Stem Cell Therapy as a Possible Treatment for Alcohol Addiction
You have probably heard about stem cells and their healing properties. The stem cell lives in human tissue and can regenerate itself. There is a growing body of evidence that stem cells can heal. Scientists are still researching, but they have found the healing properties of stem cells in bone marrow particularly effective for transplants; for 40 years these tiny structures have been used to help patients. Now there is a new study that suggests these cells may help curb alcohol addiction.
This article explores the result of a recent study that offers interesting insights into stem cell therapy as a possible treatment for alcohol addiction. How might this impact addiction treatment in the future?
Alcohol Addiction Cured by Stem Cell Therapy?
A 2017 study on rats revealed that a certain type of adult stem cell called mesenchymal stem cells (MSCs) show promise for curbing alcohol use disorders. The study noted that chronic alcohol use causes inflammation and neurodegeneration that scientists believe contribute to the disease of alcoholism. This early study seemed to show that rats bred to consume high quantities of alcohol curbed their consumption when injected with MSCs. Within 48-hours, rats receiving an IV of MSC reduced their alcohol consumption by 90 percent. Neurological inflammation, which has been linked to the disease of alcoholism, was reduced. Even better, the effect lasted between three and five weeks after just one IV.
Initially, scientists administered the MSCs invasively directly into the brain of rats, which certainly is not as appealing in human subjects. Scientists learned to break down the larger MSCs into smaller shapes that can be injected through an IV.
Scientists are now hypothesizing that MSCs will have several positive effects on alcohol use disorder. For now, they are not willing to say these effects will pass to humans; it is just too early to tell. However, they are surmising from the study that MSCs:
- Can survive in, at a minimum, the brain of rats that were bred to chronically consume alcohol.
- Can inhibit “relapse-drinking,” which includes consumption of large volumes of alcohol.
- Does not affect water retention in the body or weight gain.
These are exciting findings for a disease that takes the lives of one in 10 working adults in the U.S. every year. The disease has been shown to increase inflammation, as does the perpetual use of other drugs like meth, opiates, and cocaine. Studies show that substance use relapse is tied to higher inflammation in the body.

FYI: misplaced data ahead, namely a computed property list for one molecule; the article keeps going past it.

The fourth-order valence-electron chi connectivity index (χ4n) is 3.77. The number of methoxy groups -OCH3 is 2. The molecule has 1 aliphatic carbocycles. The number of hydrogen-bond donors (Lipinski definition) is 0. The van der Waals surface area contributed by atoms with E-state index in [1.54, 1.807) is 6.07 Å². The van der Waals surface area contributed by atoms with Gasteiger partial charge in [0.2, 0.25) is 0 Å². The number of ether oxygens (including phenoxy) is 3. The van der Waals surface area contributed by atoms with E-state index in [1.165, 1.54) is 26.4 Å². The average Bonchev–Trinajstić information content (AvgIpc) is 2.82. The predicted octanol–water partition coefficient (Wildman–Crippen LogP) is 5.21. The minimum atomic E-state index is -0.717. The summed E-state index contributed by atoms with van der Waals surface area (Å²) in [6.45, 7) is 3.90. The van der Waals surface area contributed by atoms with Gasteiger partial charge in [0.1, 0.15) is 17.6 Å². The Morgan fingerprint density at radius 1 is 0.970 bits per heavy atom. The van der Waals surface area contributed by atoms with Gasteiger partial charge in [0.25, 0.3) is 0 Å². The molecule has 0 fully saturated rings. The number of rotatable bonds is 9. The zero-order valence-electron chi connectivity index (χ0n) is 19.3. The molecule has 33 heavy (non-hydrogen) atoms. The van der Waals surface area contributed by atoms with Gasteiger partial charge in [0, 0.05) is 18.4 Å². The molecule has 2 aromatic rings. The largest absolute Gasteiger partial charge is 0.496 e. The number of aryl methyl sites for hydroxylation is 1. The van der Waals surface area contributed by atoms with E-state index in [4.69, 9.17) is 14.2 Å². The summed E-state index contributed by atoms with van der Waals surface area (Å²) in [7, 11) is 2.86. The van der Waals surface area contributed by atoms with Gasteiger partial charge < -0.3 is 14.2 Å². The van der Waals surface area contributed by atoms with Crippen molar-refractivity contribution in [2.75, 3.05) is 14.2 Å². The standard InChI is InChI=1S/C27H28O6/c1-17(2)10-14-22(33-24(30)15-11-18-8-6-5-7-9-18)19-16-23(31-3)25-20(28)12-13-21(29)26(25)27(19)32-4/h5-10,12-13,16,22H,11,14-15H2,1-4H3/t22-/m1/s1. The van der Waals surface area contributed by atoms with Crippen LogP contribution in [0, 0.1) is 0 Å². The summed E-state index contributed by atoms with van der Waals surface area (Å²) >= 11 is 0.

Implications for Alcohol Addiction
The disease of alcohol addiction is complex, affecting people both mentally and physically. That is why Washington State addiction treatment resources are geared both toward the physical symptoms of alcohol addiction as well as the emotional and behavioral components that create the craving for alcohol.
While this study on stem cells is an incredibly important first step, it will only serve as the starting point for a new body of research that will further test the capabilities of human stem cells to help the body heal itself. For now, if you or a loved one are struggling with the disease of alcohol addiction, the best first step is to contact us.
Medical Disclaimer: The Recovery Village aims to improve the quality of life for people struggling with a substance use or mental health disorder with fact-based content about the nature of behavioral health conditions, treatment options and their related outcomes. We publish material that is researched, cited, edited and reviewed by licensed medical professionals. The information we provide is not intended to be a substitute for professional medical advice, diagnosis or treatment. It should not be used in place of the advice of your physician or other qualified healthcare provider.
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